One year to go. Clinton or Obama. Which this much variation of choice, what is a pre-menopause negro to do?

~ Briana Henderon


Wendi Muse said...

great first post --welcome!
btw, what i am more curious about is not which one will end up president...i've been freaking out about vp...let's say either one of them makes it past the primaries, can you imagine the other stepping down to be a vp (much like edwards did with kerry last time around)? and where does edwards factor into all of this? i have written about the poor handling of his campaign (i.e. the esquire cover, the stuff his wife says), but i really wonder about whether or not his role will change in a few months...

The Kaiserist said...

I am thinking a Hillary Obama ticket would take the win. Personally I am no fan of either party and think we will be equally screwed either way. But I could be wrong wouldn't be the first time.

Also I have been enjoying this blog, hope no one minds me leaving comments. It's nice to see something besides BET, which I attempted to watch, but didn't last 5 minutes. (no offence to those who like BET, its just not my thing)

Olufunke said...

Awesome post!!!Bravo!I can’t wait to read the many more to come. In response, I believe the election is more of a race issue than it is that of gender. I agree that the two candidates are in fact similar when evaluating their democratic tenets. Furthermore, they share in the burden of having to prove their capacity to govern the country regardless of physical appearance. However, while amid these similarities, each candidate is fighting his/her personal battle. In one side of the ring, Clinton must prove that she is the worthy candidate because she is the right man for the job. On the other end, Obama must speak through the obvious excess melanin to attest that he is in fact the more worthy candidate. In consideration of race-based eugenics, which began in England and nonetheless made its way to the United States, there’s an imminent obsession over the preservation of “good genes” and keeping the right people in power. Thus, I believe that America as a whole will lean closer to giving the job to a Caucasian woman than an African American man, regardless of his aptitude to get the job done. Having mentioned that, in the wake of new medical technologies,a decision on the future structure of health care is a hot topic during this election. And being that I am a student of the health field, I am concerned about what will be the direction of health care reform… will steps really be taken to ensure universal healthcare? or is that too idealistic in our free market society?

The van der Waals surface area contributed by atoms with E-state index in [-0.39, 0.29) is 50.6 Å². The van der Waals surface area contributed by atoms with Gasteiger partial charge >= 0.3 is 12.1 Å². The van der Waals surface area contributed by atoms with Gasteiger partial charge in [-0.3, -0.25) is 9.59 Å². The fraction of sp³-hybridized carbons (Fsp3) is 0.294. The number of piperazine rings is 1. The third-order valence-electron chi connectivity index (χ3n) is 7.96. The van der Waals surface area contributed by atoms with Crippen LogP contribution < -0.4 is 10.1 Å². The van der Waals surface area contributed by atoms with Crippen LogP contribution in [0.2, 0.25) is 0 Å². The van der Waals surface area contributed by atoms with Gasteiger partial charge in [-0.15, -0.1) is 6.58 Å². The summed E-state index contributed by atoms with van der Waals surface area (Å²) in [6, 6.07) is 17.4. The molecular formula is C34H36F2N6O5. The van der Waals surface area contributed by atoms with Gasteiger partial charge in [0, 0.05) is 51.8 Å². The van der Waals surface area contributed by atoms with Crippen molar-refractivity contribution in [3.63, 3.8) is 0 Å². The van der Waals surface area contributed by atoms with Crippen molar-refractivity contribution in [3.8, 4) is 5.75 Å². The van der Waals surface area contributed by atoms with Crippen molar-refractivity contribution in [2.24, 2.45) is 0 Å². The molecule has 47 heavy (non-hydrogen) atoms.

This is election is pivotal to the country’s history as it marks the first of many changes. On a personal note, this election is historical in my fifteen years of being in the United States because it will be the first of which I am able to take part. Oh sweet citizenship! I am eager to exercise this entitlement of citizenship and my plan is to continue to study both candidates closely and vote for the candidate I feel is the more capable candidate.